The Information reported this week that Apple is currently in talks to buy the German leg of Intel's failed 5G division. Apple recently entered a six-year deal to use Qualcomm’s modems in upcoming iPhones, but the Cupertino company has been rumored to be working on its own modem chips.
According to the report, Intel is considering selling its modem business in parts, and Apple is in discussions to buy the German operations of Intel’s Infineon division. The acquisition would give it "hundreds" of new modem engineers.
Since last year it's been rumored that Apple was interested in buying Intel’s modem division but couldn't strike a deal. Apple has already poached some Intel modem engineers. Meanwhile, Intel is also be looking to completely exit the 5G smartphone modem business as soon as possible.
Intel’s Struggles in the Modem Business
In 2010, Intel acquired Infineon’s modem division so it could effectively enter the smartphone market. At the time, to be successful with smartphones you needed both a good mobile CPU and a good modem, ideally integrated into the same system-on-chip (SoC).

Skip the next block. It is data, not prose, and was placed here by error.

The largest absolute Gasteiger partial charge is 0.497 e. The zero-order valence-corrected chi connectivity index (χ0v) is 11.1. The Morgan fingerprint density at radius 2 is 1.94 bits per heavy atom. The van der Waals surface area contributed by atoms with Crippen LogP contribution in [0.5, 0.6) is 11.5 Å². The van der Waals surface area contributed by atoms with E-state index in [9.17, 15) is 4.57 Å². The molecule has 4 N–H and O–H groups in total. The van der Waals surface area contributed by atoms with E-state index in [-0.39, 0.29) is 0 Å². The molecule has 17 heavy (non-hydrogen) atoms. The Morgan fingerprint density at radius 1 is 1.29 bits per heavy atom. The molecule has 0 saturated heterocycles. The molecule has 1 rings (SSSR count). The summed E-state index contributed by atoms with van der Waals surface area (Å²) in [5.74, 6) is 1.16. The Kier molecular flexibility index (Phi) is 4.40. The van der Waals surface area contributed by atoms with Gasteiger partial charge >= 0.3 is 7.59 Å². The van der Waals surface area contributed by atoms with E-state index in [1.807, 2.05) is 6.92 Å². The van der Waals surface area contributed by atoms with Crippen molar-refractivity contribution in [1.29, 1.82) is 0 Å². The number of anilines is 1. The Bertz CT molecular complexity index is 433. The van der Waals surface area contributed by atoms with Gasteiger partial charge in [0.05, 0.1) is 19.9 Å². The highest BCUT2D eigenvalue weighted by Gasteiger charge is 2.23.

However, Intel failed to get a foothold in the market with both its x86-based CPUs (everyone else was using either an Arm core design or a custom core based on the Arm architecture), as well as its modems, which kept falling behind Qualcomm’s in terms of performance and efficiency. The first issue prevented Intel from ever gaining more than single-digit market share in the smartphone market, while the latter eventually ended up souring Apple’s relationship with the company.
Soon after entering a deal with Intel to use its 4G modems, Intel’s wireless products were found to have poorer performance and energy efficiency than the Qualcomm counterparts. It was also reported that Intel wouldn’t meet the deadline for a 5G modem for the 2020 iPhone.
With all this going on, Apple settled its billion-dollar lawsuit with Qualcomm, agreed to pay back all of the “missing” royalty payments to Qualcomm and committed to using Qualcomm’s modems for the next six years. Still, you would think Apple’s relationship with Qualcomm is at least somewhat strained, so it'd make sense for the iPhone maker to strive for its own in-house modem tech.